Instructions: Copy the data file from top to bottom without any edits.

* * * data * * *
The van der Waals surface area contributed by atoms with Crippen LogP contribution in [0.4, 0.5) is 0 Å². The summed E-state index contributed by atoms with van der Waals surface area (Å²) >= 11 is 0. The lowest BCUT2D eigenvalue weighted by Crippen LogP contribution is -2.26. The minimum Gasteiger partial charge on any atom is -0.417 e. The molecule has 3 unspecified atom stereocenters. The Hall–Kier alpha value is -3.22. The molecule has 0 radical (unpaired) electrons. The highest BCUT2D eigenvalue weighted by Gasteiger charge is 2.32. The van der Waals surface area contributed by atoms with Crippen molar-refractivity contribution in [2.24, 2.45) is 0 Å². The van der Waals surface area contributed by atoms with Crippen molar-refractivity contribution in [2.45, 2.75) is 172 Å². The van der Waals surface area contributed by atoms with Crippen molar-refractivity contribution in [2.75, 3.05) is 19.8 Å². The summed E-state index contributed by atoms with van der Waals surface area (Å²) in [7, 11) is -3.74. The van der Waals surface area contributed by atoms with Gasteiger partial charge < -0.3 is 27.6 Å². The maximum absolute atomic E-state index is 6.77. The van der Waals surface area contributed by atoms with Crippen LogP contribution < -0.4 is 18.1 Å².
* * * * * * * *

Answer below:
The van der Waals surface area contributed by atoms with Crippen LogP contribution in [0.4, 0.5) is 0 Å². The summed E-state index contributed by atoms with van der Waals surface area (Å²) >= 11 is 0. The lowest BCUT2D eigenvalue weighted by Crippen LogP contribution is -2.26. The minimum Gasteiger partial charge on any atom is -0.417 e. The molecule has 3 unspecified atom stereocenters. The Hall–Kier alpha value is -3.22. The molecule has 0 radical (unpaired) electrons. The highest BCUT2D eigenvalue weighted by Gasteiger charge is 2.32. The van der Waals surface area contributed by atoms with Crippen molar-refractivity contribution in [2.24, 2.45) is 0 Å². The van der Waals surface area contributed by atoms with Crippen molar-refractivity contribution in [2.45, 2.75) is 172 Å². The van der Waals surface area contributed by atoms with Crippen molar-refractivity contribution in [2.75, 3.05) is 19.8 Å². The summed E-state index contributed by atoms with van der Waals surface area (Å²) in [7, 11) is -3.74. The van der Waals surface area contributed by atoms with Gasteiger partial charge < -0.3 is 27.6 Å². The maximum absolute atomic E-state index is 6.77. The van der Waals surface area contributed by atoms with Crippen LogP contribution < -0.4 is 18.1 Å².